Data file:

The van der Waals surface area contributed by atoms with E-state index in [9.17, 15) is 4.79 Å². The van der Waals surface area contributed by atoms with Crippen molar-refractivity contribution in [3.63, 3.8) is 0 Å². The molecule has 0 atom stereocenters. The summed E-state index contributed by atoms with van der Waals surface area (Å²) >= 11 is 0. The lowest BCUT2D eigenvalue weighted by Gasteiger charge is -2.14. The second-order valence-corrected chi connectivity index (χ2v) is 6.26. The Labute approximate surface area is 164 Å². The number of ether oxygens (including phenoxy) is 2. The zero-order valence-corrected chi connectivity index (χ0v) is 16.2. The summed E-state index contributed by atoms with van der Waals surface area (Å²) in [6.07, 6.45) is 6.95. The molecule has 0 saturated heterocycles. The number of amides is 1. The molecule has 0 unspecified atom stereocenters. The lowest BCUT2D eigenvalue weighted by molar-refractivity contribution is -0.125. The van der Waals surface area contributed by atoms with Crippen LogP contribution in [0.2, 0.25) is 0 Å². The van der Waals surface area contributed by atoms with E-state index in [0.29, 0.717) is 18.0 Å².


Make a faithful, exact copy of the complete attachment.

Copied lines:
The van der Waals surface area contributed by atoms with E-state index in [9.17, 15) is 4.79 Å². The van der Waals surface area contributed by atoms with Crippen molar-refractivity contribution in [3.63, 3.8) is 0 Å². The molecule has 0 atom stereocenters. The summed E-state index contributed by atoms with van der Waals surface area (Å²) >= 11 is 0. The lowest BCUT2D eigenvalue weighted by Gasteiger charge is -2.14. The second-order valence-corrected chi connectivity index (χ2v) is 6.26. The Labute approximate surface area is 164 Å². The number of ether oxygens (including phenoxy) is 2. The zero-order valence-corrected chi connectivity index (χ0v) is 16.2. The summed E-state index contributed by atoms with van der Waals surface area (Å²) in [6.07, 6.45) is 6.95. The molecule has 0 saturated heterocycles. The number of amides is 1. The molecule has 0 unspecified atom stereocenters. The lowest BCUT2D eigenvalue weighted by molar-refractivity contribution is -0.125. The van der Waals surface area contributed by atoms with Crippen LogP contribution in [0.2, 0.25) is 0 Å². The van der Waals surface area contributed by atoms with E-state index in [0.29, 0.717) is 18.0 Å².